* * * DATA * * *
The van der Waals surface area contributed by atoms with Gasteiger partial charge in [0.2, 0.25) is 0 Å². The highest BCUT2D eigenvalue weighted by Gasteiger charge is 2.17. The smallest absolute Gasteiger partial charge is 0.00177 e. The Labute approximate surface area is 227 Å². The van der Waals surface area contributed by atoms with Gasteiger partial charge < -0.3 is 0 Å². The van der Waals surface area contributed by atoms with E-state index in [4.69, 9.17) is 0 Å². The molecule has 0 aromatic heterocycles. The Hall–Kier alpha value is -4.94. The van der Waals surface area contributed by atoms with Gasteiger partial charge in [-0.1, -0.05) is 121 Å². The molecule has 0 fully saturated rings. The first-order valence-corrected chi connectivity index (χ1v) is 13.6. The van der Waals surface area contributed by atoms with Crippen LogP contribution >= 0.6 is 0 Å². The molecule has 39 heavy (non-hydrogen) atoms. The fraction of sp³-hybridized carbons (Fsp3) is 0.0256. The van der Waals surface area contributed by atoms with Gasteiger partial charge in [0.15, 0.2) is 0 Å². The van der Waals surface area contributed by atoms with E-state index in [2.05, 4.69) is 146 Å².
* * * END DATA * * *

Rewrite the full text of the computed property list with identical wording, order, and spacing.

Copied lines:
The van der Waals surface area contributed by atoms with Gasteiger partial charge in [0.2, 0.25) is 0 Å². The highest BCUT2D eigenvalue weighted by Gasteiger charge is 2.17. The smallest absolute Gasteiger partial charge is 0.00177 e. The Labute approximate surface area is 227 Å². The van der Waals surface area contributed by atoms with Gasteiger partial charge < -0.3 is 0 Å². The van der Waals surface area contributed by atoms with E-state index in [4.69, 9.17) is 0 Å². The molecule has 0 aromatic heterocycles. The Hall–Kier alpha value is -4.94. The van der Waals surface area contributed by atoms with Gasteiger partial charge in [-0.1, -0.05) is 121 Å². The molecule has 0 fully saturated rings. The first-order valence-corrected chi connectivity index (χ1v) is 13.6. The van der Waals surface area contributed by atoms with Crippen LogP contribution >= 0.6 is 0 Å². The molecule has 39 heavy (non-hydrogen) atoms. The fraction of sp³-hybridized carbons (Fsp3) is 0.0256. The van der Waals surface area contributed by atoms with Gasteiger partial charge in [0.15, 0.2) is 0 Å². The van der Waals surface area contributed by atoms with E-state index in [2.05, 4.69) is 146 Å².